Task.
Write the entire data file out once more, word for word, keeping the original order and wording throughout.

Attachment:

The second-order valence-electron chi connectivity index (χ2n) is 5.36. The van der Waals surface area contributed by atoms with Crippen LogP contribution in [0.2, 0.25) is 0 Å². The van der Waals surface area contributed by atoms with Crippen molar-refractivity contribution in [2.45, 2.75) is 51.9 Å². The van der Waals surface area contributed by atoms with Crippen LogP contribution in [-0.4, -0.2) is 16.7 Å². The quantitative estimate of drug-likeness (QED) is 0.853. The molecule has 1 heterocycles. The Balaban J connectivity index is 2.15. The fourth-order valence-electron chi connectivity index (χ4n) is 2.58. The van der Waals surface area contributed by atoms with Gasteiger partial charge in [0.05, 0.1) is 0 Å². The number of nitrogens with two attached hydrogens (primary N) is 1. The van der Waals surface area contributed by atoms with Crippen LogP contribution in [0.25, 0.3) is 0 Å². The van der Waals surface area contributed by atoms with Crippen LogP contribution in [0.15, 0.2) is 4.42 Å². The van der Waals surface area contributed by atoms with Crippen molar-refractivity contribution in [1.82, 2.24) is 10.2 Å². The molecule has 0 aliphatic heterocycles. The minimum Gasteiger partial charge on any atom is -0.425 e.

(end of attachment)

The second-order valence-electron chi connectivity index (χ2n) is 5.36. The van der Waals surface area contributed by atoms with Crippen LogP contribution in [0.2, 0.25) is 0 Å². The van der Waals surface area contributed by atoms with Crippen molar-refractivity contribution in [2.45, 2.75) is 51.9 Å². The van der Waals surface area contributed by atoms with Crippen LogP contribution in [-0.4, -0.2) is 16.7 Å². The quantitative estimate of drug-likeness (QED) is 0.853. The molecule has 1 heterocycles. The Balaban J connectivity index is 2.15. The fourth-order valence-electron chi connectivity index (χ4n) is 2.58. The van der Waals surface area contributed by atoms with Gasteiger partial charge in [0.05, 0.1) is 0 Å². The number of nitrogens with two attached hydrogens (primary N) is 1. The van der Waals surface area contributed by atoms with Crippen LogP contribution in [0.25, 0.3) is 0 Å². The van der Waals surface area contributed by atoms with Crippen LogP contribution in [0.15, 0.2) is 4.42 Å². The van der Waals surface area contributed by atoms with Crippen molar-refractivity contribution in [1.82, 2.24) is 10.2 Å². The molecule has 0 aliphatic heterocycles. The minimum Gasteiger partial charge on any atom is -0.425 e.